Documentary filmmaking is a wonderful way to tell unique stories about the people, places and worlds we navigate. It’s a unique form of preservation — and that point was made especially poignant by Lakeside High School television broadcast class’s recent AETN Student Selects submission “Cotham’s Mercantile.”
With first-hand accounts from the staff and regular customers, television broadcast teacher Chris Slaton’s crew of six students tells the fascinating tale of Cotham’s history and what made it a staple of Central Arkansans’ appetites. It is also likely among the last footage shot in the Scott, Arkansas, landmark before it was lost in a fire on May 30, 2017.
But what led students from Hot Springs, Arkansas, to make the pilgrimage to the Scott dining legend, and how does it feel to know that they may have been the last to capture it on film? Broadcast teacher Chris Slaton and students Isaac Miller, producer and editor, and Abby Hanks, assistant editor, shared their experience with us.
The Lakeside High School “Cotham’s Mercantile” crew: Caringtan Salazar, cinematographer; Jordan Brewster, audio technician; Isaac Miller, producer and editor; Jonathan Webb, cinematographer; Abby Hanks, assistant editor; and Jasmin Gonzales, director.
What inspired you all to travel from Hot Springs to Scott?
Chris Slaton: I heard about Cotham's Mercantile from my father-in-law, who mentioned getting a hubcap burger, so my wife and I went over Christmas break for a lunch. I could not get over the atmosphere, and I could only imagine the stories this place had to tell. I instantly sent a group message to my students with a picture and suggested it would be a great documentary and potential AETN Student Selects entry. We have an extremely supportive administration at Lakeside, and they were on board for us taking a crew to Cotham’s for the day.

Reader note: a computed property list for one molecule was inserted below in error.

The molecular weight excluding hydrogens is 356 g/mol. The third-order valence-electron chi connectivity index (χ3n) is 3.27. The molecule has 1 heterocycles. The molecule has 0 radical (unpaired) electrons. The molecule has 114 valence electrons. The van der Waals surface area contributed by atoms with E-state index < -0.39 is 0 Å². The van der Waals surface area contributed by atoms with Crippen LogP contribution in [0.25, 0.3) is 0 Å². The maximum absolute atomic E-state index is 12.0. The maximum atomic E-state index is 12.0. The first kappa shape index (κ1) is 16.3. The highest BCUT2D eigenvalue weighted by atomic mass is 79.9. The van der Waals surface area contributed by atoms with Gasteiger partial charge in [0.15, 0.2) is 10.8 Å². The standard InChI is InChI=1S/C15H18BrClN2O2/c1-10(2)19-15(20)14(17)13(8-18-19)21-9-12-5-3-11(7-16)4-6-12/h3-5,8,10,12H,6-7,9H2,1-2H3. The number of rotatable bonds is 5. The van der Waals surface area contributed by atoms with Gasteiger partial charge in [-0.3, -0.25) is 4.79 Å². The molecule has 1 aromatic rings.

Interviewing Cotham’s Mercantile regular Donna Furr
Isaac Miller: Mr. Slaton suggested that I should do Cotham’s because there was so much history there that could be shared. There was a two-week time period where I was planning with the manager at Cotham’s. We talked, set a film date and got ready to film.
Abby Hanks: Cotham’s was a piece of history that we, as young filmmakers, felt we needed to capture and present to the rest of the world.
Latouria Weathers demonstrates Cotham’s burger-making technique
What was it like to film on location at Cotham’s Mercantile?
Chris: We arrived at Cotham's an hour and half before they opened. It is a creaky old place and we walked in and the manager said, "We're not open yet." Isaac explained who he was and who we were looking for and the manager told us straight faced, "I don't know anyone by that name, you must be talking about the Cotham's in Little Rock." I thought I was going to hurt Isaac ... Here we were taking a day from school and he contacted the wrong place. Then, with a hearty laugh, she let us know she was joking! That was the family jovial atmosphere the whole time. They were extremely friendly and let my student crew go wherever they wanted with the cameras. There were no forbidden spaces.